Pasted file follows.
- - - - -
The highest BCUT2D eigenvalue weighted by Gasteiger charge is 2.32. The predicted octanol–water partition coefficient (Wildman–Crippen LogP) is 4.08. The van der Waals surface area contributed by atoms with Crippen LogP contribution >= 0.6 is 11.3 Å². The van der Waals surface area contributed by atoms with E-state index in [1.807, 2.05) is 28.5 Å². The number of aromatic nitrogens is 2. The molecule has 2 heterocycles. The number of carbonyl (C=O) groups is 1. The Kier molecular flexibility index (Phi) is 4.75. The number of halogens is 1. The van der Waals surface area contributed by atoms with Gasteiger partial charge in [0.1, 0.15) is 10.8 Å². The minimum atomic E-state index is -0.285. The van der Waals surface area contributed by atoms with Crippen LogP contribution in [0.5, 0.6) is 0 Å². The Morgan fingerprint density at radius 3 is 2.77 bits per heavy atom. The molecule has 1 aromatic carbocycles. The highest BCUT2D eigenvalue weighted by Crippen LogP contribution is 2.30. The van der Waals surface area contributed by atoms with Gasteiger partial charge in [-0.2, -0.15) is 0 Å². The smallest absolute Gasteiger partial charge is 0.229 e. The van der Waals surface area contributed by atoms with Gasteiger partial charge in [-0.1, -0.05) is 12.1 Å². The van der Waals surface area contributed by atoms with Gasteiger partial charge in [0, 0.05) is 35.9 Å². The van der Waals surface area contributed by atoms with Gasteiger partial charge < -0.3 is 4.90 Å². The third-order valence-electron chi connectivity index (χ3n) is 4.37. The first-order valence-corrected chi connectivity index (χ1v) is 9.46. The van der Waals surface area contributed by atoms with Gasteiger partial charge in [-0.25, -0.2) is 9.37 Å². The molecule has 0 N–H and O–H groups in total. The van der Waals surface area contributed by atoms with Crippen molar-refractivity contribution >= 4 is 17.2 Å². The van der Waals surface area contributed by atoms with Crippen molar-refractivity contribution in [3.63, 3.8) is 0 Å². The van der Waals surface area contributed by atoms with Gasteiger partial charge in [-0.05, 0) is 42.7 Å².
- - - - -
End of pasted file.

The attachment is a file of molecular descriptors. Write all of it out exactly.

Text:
The highest BCUT2D eigenvalue weighted by Gasteiger charge is 2.32. The predicted octanol–water partition coefficient (Wildman–Crippen LogP) is 4.08. The van der Waals surface area contributed by atoms with Crippen LogP contribution >= 0.6 is 11.3 Å². The van der Waals surface area contributed by atoms with E-state index in [1.807, 2.05) is 28.5 Å². The number of aromatic nitrogens is 2. The molecule has 2 heterocycles. The number of carbonyl (C=O) groups is 1. The Kier molecular flexibility index (Phi) is 4.75. The number of halogens is 1. The van der Waals surface area contributed by atoms with Gasteiger partial charge in [0.1, 0.15) is 10.8 Å². The minimum atomic E-state index is -0.285. The van der Waals surface area contributed by atoms with Crippen LogP contribution in [0.5, 0.6) is 0 Å². The Morgan fingerprint density at radius 3 is 2.77 bits per heavy atom. The molecule has 1 aromatic carbocycles. The highest BCUT2D eigenvalue weighted by Crippen LogP contribution is 2.30. The van der Waals surface area contributed by atoms with Gasteiger partial charge in [-0.2, -0.15) is 0 Å². The smallest absolute Gasteiger partial charge is 0.229 e. The van der Waals surface area contributed by atoms with Gasteiger partial charge in [-0.1, -0.05) is 12.1 Å². The van der Waals surface area contributed by atoms with Gasteiger partial charge in [0, 0.05) is 35.9 Å². The van der Waals surface area contributed by atoms with Gasteiger partial charge < -0.3 is 4.90 Å². The third-order valence-electron chi connectivity index (χ3n) is 4.37. The first-order valence-corrected chi connectivity index (χ1v) is 9.46. The van der Waals surface area contributed by atoms with Gasteiger partial charge in [-0.25, -0.2) is 9.37 Å². The molecule has 0 N–H and O–H groups in total. The van der Waals surface area contributed by atoms with Crippen molar-refractivity contribution >= 4 is 17.2 Å². The van der Waals surface area contributed by atoms with Crippen molar-refractivity contribution in [3.63, 3.8) is 0 Å². The van der Waals surface area contributed by atoms with Gasteiger partial charge in [-0.05, 0) is 42.7 Å².